The Medical Record (TMR)
The Medical Record (TMR) was a comprehensive medical information system developed at Duke University Medical Center in Durham, North Carolina by William Stead, M.D. and Edward Hammond, Ph.D. Known as GEMISCH (based on the Generalized MIS for Community Health programming language) up until the 1980's, the original goal of the TMR was to replace the paper chart with a computer-based record that would serve the needs of a practicing physician. TMR incorporated administrative functions for economic feasibility. By 1974, 15,000 mark-sense patient histories had been processed and interactive questionnaires were available for patients covering a variety of symptoms.
The TMR development effort began in 1969 and was funded by Duke University, Robert Wood Johnson Foundation (RWJF) and the National Institutes of Health (NIH). It initially began with 19-page, mark-sense screening medical history entered into a large mainframe system by clerks (Hammond 2001). Shortly after, a real-time interactive questionnaire was developed by Dr. William Stead and completed by patients directly on the minicomputer which was newly available technology. Some of the early functions of the TMR system were to record any data that could be found in a traditional ambulatory record or inpatient chart.
By 1974 the TMR system could process 1,000 patients a week and as time went by it was enhanced with a dictionary, administrative features and a variety of characteristics that allowed it to be used in a variety of clinical settings (Hammond 2001).
The TMR went through tremendous growth during the 80s. Minicomputers were being used, which expanded the implementation of the TMR at multiple sites in a variety of clinical settings including inpatient and outpatient. By January of 1981 TMR allowed large practices to do scheduling, accounting and medical records. In April of 1983 TMR was used at the Kenneth Norris Cancer Research Center, with the expectation that it would maintain computerized record and support information needs of ambulatory and clinical care. (Stead and Hammond 1983). Programs in the TMR were constructed for specific purposes. These purposes include:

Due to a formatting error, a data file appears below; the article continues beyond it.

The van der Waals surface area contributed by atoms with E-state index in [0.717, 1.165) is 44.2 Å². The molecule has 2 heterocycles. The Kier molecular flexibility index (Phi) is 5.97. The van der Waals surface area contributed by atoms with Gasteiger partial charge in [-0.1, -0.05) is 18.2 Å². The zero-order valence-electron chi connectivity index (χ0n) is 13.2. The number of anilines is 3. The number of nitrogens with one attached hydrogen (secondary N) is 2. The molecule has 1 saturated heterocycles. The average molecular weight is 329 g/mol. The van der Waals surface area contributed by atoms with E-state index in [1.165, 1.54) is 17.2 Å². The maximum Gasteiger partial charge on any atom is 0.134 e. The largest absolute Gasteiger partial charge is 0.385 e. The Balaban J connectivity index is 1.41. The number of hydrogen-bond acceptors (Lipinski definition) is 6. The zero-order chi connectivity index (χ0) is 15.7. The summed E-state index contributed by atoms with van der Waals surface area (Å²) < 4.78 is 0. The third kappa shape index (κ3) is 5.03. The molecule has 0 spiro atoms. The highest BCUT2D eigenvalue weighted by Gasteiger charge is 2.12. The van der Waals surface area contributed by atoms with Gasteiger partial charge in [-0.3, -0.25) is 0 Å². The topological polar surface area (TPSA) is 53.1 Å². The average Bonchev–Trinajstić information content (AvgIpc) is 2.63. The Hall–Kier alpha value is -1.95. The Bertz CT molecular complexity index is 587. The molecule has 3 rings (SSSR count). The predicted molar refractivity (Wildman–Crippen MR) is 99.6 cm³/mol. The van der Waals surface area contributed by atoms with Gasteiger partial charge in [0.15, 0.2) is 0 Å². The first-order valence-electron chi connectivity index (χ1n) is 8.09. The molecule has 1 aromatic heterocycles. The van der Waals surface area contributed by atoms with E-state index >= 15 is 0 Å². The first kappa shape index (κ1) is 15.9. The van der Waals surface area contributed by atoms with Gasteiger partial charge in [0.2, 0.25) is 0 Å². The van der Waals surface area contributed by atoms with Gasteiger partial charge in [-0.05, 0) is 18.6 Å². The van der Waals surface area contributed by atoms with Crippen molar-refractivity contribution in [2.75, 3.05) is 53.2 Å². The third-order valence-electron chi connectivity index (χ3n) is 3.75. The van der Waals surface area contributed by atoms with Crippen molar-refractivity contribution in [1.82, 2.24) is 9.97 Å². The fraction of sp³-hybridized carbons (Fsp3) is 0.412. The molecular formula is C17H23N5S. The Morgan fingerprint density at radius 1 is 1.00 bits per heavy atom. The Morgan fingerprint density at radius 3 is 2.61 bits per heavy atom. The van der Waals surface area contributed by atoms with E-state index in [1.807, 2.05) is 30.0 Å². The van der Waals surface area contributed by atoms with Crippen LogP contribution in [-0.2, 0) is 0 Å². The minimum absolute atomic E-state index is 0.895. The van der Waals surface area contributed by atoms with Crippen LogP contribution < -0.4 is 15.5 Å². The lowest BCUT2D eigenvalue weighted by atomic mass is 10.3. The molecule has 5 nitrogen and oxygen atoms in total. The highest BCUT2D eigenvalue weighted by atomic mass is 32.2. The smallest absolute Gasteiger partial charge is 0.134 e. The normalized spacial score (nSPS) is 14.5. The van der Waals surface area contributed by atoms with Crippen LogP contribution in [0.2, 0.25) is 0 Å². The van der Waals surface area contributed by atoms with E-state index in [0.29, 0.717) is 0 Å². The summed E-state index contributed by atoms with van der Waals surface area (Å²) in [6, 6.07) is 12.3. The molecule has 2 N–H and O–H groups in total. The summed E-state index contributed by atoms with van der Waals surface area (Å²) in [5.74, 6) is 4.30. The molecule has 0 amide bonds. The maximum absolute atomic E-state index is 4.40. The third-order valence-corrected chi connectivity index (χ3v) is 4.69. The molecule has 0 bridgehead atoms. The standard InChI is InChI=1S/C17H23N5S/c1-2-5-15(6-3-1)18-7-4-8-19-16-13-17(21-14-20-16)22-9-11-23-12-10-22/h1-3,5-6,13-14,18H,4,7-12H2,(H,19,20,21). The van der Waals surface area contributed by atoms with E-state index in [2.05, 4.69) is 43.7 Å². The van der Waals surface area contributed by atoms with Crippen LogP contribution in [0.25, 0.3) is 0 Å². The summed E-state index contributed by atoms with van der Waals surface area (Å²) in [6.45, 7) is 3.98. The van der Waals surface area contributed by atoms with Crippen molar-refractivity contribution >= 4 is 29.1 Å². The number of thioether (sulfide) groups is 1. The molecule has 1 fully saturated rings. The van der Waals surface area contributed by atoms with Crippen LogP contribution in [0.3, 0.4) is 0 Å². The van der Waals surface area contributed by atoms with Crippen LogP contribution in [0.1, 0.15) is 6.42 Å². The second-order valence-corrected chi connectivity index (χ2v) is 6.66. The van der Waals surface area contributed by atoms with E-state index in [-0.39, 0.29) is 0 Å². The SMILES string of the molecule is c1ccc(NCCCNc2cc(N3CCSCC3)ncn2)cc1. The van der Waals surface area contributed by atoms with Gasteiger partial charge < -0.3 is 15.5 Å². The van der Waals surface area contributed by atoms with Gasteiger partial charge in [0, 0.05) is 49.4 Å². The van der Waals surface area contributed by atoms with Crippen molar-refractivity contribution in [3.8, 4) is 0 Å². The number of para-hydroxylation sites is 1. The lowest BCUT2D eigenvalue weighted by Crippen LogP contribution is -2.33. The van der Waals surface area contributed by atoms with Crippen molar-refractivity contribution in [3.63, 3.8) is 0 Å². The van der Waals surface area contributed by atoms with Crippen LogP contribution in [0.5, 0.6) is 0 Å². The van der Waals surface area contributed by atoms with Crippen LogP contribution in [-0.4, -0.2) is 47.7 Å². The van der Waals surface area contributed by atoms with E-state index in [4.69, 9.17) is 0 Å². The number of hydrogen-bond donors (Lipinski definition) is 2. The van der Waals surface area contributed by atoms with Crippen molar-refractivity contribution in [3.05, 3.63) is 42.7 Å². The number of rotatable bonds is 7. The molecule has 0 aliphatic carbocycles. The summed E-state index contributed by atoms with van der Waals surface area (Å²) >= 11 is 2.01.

• Input • Frames • Message • Print • Retrieve • Store
Over its lifecycle, TMR was implemented in over 40 sites and 14 different specialties. The smallest application was a solo practitioner, and the largest site supported more than 350 providers. The maximum number of patients supported by TMR in one system was approximately 750,000. The Medical Record provides an integrated clinical and accounting functionality. At its peak, it was operational in 15 different sites. The system was used at Duke until 2002. 
In the last thirty years, there has been a shift from single family physicians providing almost all of an individual's medical care to teams of health care professionals in outpatient clinics and HMOs sharing the responsibility. Because of this shift, the need for ambulatory care records that contain notes written by different health care providers, large numbers of laboratory test results, and a diverse set of other data, including X-ray examinations and pathology reports became a necessity. TMR, along with COSTAR, Regenstrief Medical Record System (RMRS), and STOR were among the first systems that focused on ambulatory care (Tang & McDonald, 2006, p. 452).